Hockey commentator and controversy lightning rod Don Cherry ruffled some feathers last week when he announced on CBC’s Hockey Night in Canada that women reporters simply shouldn’t be allowed in NHL dressing rooms.
You can check here for the full story, but his argument is essentially that:
- Women are too precious to be subjected to the mistreatment that often comes with post-game sports reporting, and
- There is no reason for females to be anywhere near a male dressing room, much like there is no reason for males to be anywhere near a female dressing room.
Much of the opposition to Cherry’s comments came from the sports media industry. Reporters often only receive post-game access to athletes in the dressing rooms. To them, the idea that female reporters should be shunned was tantamount to an idea from the Stone Age.
Yahoo! Canada visitors, however, sided heavily in favour of Cherry's comments and agreed that male dressing rooms are no place for female reporters.
[ Pulse of Canada: Should women be allowed in male dressing rooms? ]
To get us started, here is a reasonable comment from Jon Davidson. He said, "Don is right, he is not suggesting women should not be sports journalists, it’s just that it’s very uncomfortable if they are in the dressing room with a bunch of half naked men, it’s not a knock on their rights."
Wes agreed, arguing that equality means no special rules for either gender.
“This is not an issue of feminism or things of that nature. This is about people of the opposite sex being allowed into a shower and changing area. The rules need to be clear and across the board. No special circumstances,” he writes. “If the people saying women should be allowed just because it is their job as a journalist, then they should also be very comfortable with men going to interview women athletes in their locker room as well."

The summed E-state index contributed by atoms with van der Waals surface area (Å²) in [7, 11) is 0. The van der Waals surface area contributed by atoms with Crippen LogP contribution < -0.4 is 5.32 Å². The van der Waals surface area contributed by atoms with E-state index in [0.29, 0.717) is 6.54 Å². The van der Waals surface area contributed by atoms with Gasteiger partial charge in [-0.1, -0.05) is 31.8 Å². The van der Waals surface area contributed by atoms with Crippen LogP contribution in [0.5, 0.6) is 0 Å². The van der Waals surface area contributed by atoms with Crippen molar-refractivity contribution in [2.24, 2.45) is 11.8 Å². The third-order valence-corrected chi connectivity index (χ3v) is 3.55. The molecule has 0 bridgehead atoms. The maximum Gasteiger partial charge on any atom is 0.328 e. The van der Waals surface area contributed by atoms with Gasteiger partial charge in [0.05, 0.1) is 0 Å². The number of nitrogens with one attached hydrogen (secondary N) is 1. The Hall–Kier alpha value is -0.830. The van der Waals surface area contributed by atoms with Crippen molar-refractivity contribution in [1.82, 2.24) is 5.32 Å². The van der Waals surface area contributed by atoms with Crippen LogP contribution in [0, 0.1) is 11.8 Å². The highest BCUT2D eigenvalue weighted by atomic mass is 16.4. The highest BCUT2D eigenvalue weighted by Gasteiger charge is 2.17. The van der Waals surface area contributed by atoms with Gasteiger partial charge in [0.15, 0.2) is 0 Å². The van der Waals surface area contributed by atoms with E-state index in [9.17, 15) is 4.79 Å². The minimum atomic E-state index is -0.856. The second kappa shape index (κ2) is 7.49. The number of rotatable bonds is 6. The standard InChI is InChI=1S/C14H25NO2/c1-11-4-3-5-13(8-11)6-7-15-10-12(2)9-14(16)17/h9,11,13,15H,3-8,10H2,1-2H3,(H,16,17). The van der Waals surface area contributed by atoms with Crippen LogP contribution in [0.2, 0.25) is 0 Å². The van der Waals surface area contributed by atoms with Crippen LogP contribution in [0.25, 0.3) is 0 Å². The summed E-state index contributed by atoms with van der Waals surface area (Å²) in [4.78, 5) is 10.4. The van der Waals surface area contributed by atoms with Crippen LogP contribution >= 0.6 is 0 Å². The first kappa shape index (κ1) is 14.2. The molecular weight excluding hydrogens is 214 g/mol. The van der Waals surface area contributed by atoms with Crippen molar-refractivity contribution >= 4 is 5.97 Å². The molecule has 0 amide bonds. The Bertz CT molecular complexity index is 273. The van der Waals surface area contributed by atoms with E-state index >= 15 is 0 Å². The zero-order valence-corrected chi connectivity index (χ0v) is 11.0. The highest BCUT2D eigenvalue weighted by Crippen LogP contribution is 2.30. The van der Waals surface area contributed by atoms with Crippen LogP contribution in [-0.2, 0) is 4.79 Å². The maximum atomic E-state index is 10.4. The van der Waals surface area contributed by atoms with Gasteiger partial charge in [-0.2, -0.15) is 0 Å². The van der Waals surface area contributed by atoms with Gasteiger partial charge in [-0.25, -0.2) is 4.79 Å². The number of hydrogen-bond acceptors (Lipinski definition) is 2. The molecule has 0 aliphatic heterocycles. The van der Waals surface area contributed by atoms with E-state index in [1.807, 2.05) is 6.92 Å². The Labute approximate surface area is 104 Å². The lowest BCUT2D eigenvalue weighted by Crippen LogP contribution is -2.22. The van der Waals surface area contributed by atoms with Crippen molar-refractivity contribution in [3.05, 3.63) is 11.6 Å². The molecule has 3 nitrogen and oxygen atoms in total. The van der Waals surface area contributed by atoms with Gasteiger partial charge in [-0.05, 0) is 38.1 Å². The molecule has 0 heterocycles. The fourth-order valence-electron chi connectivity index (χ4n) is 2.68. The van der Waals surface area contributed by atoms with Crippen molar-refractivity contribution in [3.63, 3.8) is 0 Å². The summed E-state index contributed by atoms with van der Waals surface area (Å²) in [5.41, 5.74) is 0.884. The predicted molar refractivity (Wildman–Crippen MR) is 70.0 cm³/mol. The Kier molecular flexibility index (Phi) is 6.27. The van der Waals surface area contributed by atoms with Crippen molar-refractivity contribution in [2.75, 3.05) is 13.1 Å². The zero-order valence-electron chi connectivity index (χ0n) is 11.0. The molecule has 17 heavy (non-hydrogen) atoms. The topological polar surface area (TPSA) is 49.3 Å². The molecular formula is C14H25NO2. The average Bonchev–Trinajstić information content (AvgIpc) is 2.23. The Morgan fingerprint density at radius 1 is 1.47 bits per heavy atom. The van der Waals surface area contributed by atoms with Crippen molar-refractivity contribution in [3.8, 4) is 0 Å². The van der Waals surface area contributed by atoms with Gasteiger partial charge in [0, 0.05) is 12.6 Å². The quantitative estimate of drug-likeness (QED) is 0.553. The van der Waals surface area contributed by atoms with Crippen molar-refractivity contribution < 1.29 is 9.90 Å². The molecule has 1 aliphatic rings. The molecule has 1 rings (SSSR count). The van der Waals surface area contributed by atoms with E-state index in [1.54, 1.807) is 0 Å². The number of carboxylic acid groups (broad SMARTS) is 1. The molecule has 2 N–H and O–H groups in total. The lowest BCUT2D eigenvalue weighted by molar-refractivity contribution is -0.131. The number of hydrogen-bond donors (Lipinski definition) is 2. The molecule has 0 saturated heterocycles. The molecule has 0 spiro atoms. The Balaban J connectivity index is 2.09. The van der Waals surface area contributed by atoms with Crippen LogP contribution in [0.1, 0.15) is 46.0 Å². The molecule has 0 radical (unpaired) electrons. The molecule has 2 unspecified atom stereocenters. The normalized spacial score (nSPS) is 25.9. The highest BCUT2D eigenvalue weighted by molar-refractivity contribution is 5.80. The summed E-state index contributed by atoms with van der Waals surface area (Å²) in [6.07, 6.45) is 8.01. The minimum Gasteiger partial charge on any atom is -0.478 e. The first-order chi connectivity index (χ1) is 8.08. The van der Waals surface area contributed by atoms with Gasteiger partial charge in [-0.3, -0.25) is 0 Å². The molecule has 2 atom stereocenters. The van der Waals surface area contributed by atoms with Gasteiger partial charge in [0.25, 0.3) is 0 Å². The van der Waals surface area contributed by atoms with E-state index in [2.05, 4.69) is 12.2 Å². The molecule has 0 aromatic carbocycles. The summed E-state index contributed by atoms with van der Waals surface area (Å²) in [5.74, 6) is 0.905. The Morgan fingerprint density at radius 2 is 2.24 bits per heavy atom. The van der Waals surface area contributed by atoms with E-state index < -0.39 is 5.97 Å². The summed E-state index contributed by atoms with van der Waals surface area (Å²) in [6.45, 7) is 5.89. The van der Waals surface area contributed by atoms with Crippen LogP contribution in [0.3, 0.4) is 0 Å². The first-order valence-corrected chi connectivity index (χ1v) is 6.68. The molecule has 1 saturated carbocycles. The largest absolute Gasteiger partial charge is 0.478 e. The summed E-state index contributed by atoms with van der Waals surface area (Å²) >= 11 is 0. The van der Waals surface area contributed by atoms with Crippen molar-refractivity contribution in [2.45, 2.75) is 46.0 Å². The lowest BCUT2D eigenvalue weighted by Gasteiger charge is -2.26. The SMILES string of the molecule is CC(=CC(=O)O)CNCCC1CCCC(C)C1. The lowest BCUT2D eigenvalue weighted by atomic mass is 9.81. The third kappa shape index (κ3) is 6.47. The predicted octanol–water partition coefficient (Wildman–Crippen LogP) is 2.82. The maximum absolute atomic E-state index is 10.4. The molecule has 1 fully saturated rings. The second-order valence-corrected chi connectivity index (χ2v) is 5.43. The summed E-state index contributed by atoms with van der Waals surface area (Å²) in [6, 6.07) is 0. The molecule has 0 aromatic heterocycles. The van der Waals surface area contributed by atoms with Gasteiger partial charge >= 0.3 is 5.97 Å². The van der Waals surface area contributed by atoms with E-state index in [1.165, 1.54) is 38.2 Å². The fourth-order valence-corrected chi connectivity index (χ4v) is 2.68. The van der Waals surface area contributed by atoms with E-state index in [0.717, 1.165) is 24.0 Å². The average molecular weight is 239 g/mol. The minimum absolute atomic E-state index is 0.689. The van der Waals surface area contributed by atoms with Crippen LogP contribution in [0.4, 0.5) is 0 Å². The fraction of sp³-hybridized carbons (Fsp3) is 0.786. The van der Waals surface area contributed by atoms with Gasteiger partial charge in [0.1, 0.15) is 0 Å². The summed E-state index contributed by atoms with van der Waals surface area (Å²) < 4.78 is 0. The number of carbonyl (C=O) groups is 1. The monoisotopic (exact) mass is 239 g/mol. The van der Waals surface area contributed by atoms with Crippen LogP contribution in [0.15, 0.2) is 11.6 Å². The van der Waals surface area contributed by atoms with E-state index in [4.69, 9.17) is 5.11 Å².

There were also scores of abusive comments that cannot be repeated here, many of which jocularly suggested female reporters should have to be naked to do their jobs. Others claimed the argument was an obvious double-standard.
“Cooter Shooter” says, “Women in men's dressing rooms is just more feminist double standard. Their constant whining ‘we only want equality’ has all too often meant ‘we want equality coupled with special rights that won't be available to men’. This whole wash room thing is just one small example of what feminists call EQUALITY.”
Many sided with this argument. “I thought part of the fight for male/female equality was the elimination of double standards,” RJ White wrote. Norman added, “Unfortunately our modern society seems to have has lost all sense of decorum and dignity.”
The largest bone of contention came down to an argument about whether any reporter should be welcome in a dressing room. In most cases, the answer was an absolute no.
Melody was emphatic, beginning her comment with, “NO NO NO NO NO NO NO!!!!!!!!!
“Don Cherry is ABSOLUTELY right! Women should never be allowed in the change rooms at any venue,” she wrote. “Better yet, no reporters should be allowed in the change rooms of the teams before or after a game or otherwise! That's the team's ‘bedroom’ when they are playing. Would women appreciate male reporters in the change room at one of their games? I think not! Keep them all out!”
Cassandra added, “If women are allowed in men's dressing rooms, then men should be allowed in women's dressing rooms. Now doesn't that sound fair and equal?”
Very few Yahoo! Canada commenters spoke out on behalf of the status quo. But one who did was Gorleo. Gorleo wrote extensively on the subject, saying that leagues establish their own media access policies and those should either govern everyone, or be changed for everyone.
"These policies make the locker room a functioning workplace. Once a media member is credentialed by a sports organization, the organization is bound to give that reporter, regardless of gender, the same access to the locker room afforded to other media members," he wrote.
His suggestion received support from “French Canadian,” who believes “there should be a neutral place where woman and men reporters can go to ask various questions and that should be the rules and so to avoid causing problems on the long run.”
For those who weighed in to the debate on Yahoo! Canada, the answer was obvious. Get all reporters out of the dressing room. Equality for all, not for some.
Was Don Cherry right, after all?
Image via Steve Faguy.